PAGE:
The General Assembly had a chance to tweak the state's charter school law in the session just ended, but chose to hand off the issue to the next class of legislators.
The Senate had passed a bill strengthening some financial and educational oversight on charters, but the House said the thing was just too complicated to address before their election hiatus. That's a shame, because there were some good things in the bill.
One wonders, however, whether the governor's long reach into the innards of the legislature had a hand in the bill's ultimate demise.
Yes, Gov. Corbett is on record supporting the legislation, which passed the Senate with fairly wide bipartisan support, but there were some things missing that the governor had wanted. Specifically, Gov. Corbett favored removing the review and approval of public school boards for charter applications, giving that duty directly to the state Department of Education in Harrisburg.
Along with local zoning with regard to natural gas production, that would follow a trend of taking more and more decisions away from local authorities and placing them in the hands of cabinet offices. Under current law, although local school boards have a first crack at a thumbs up or down on new charters - reference the recent experience in Warren County - charter supporters still have an option to appeal a denial to the state Department of Education.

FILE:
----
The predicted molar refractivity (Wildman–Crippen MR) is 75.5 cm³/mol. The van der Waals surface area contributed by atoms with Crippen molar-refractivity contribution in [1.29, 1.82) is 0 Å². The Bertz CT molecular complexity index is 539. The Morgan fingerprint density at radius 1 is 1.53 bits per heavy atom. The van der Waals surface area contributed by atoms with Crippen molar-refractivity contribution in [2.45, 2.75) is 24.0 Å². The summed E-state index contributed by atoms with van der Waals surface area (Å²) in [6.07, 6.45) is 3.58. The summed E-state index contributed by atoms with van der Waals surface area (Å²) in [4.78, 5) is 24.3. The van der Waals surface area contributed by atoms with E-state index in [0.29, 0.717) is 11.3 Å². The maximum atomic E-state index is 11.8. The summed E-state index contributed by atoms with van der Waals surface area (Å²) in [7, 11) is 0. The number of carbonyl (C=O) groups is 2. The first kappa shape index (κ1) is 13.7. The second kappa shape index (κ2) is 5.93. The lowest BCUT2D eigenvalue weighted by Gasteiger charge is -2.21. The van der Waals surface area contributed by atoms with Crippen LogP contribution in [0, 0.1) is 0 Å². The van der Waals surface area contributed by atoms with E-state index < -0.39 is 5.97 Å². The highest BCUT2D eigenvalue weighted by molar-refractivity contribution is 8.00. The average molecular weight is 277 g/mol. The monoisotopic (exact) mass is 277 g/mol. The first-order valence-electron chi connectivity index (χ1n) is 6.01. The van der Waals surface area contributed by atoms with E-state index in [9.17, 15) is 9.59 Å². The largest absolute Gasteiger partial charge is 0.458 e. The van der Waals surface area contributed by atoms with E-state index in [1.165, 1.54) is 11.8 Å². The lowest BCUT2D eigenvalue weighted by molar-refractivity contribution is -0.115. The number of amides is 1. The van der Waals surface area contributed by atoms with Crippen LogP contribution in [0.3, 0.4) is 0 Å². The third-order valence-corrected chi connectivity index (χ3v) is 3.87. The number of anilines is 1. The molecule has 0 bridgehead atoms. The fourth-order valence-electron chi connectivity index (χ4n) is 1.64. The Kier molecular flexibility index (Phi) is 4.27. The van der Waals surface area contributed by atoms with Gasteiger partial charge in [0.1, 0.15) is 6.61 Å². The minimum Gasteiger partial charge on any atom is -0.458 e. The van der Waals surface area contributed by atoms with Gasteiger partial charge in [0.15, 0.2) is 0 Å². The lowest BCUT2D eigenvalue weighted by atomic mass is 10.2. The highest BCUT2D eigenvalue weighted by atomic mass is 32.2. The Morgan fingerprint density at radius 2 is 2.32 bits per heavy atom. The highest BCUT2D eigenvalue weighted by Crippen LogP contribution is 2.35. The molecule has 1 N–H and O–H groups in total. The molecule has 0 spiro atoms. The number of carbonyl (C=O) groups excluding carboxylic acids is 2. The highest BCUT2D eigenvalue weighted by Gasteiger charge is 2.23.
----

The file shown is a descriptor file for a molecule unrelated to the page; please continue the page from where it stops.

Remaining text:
The current law also gives teachers a say in some forms of charter conversions - reference the recent experience in Warren County. Throughout the Commonwealth public school teachers have a contractual agreement with the school district they work for. Whether or not you are a fan of teachers unions, contracts are still binding agreements, and a conversion charter school option without teacher input would seem to us to repudiate that relationship. There are other options to create a charter school. Gov. Corbett was opposed to the faculty input section.
But, like we said earlier, there are good things in the bill: more oversight of educational standards, restrictions on overly large cash reserves, and an acknowledgement of the difference in overhead costs of brick-and-mortar charters and cyber charters.